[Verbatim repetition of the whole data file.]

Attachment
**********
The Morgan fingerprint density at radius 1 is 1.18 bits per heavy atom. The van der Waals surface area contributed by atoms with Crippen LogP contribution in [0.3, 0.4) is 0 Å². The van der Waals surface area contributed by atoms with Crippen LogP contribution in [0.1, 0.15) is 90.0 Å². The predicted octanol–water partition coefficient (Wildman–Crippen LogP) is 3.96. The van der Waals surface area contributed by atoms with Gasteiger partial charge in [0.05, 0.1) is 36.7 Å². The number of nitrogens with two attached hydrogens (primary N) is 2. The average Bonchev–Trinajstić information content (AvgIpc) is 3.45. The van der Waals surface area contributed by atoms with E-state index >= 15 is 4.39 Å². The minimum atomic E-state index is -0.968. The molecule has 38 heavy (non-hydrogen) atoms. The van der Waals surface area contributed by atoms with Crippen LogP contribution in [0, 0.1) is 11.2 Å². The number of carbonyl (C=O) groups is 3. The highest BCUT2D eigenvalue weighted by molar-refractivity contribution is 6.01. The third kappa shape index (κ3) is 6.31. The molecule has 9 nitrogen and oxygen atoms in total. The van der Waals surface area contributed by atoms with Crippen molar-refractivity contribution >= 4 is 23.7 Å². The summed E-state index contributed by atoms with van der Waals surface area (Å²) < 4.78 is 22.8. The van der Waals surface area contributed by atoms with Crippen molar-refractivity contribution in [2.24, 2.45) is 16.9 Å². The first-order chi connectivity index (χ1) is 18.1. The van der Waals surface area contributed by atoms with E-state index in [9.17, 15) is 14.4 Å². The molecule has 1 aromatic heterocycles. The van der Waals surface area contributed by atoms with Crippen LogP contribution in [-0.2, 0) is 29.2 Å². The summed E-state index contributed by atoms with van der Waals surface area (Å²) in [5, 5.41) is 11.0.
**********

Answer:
The Morgan fingerprint density at radius 1 is 1.18 bits per heavy atom. The van der Waals surface area contributed by atoms with Crippen LogP contribution in [0.3, 0.4) is 0 Å². The van der Waals surface area contributed by atoms with Crippen LogP contribution in [0.1, 0.15) is 90.0 Å². The predicted octanol–water partition coefficient (Wildman–Crippen LogP) is 3.96. The van der Waals surface area contributed by atoms with Gasteiger partial charge in [0.05, 0.1) is 36.7 Å². The number of nitrogens with two attached hydrogens (primary N) is 2. The average Bonchev–Trinajstić information content (AvgIpc) is 3.45. The van der Waals surface area contributed by atoms with E-state index >= 15 is 4.39 Å². The minimum atomic E-state index is -0.968. The molecule has 38 heavy (non-hydrogen) atoms. The van der Waals surface area contributed by atoms with Crippen LogP contribution in [0, 0.1) is 11.2 Å². The number of carbonyl (C=O) groups is 3. The highest BCUT2D eigenvalue weighted by molar-refractivity contribution is 6.01. The third kappa shape index (κ3) is 6.31. The molecule has 9 nitrogen and oxygen atoms in total. The van der Waals surface area contributed by atoms with Crippen molar-refractivity contribution >= 4 is 23.7 Å². The summed E-state index contributed by atoms with van der Waals surface area (Å²) < 4.78 is 22.8. The van der Waals surface area contributed by atoms with Crippen molar-refractivity contribution in [2.24, 2.45) is 16.9 Å². The first-order chi connectivity index (χ1) is 18.1. The van der Waals surface area contributed by atoms with E-state index in [9.17, 15) is 14.4 Å². The molecule has 1 aromatic heterocycles. The van der Waals surface area contributed by atoms with Crippen LogP contribution in [-0.2, 0) is 29.2 Å². The summed E-state index contributed by atoms with van der Waals surface area (Å²) in [5, 5.41) is 11.0.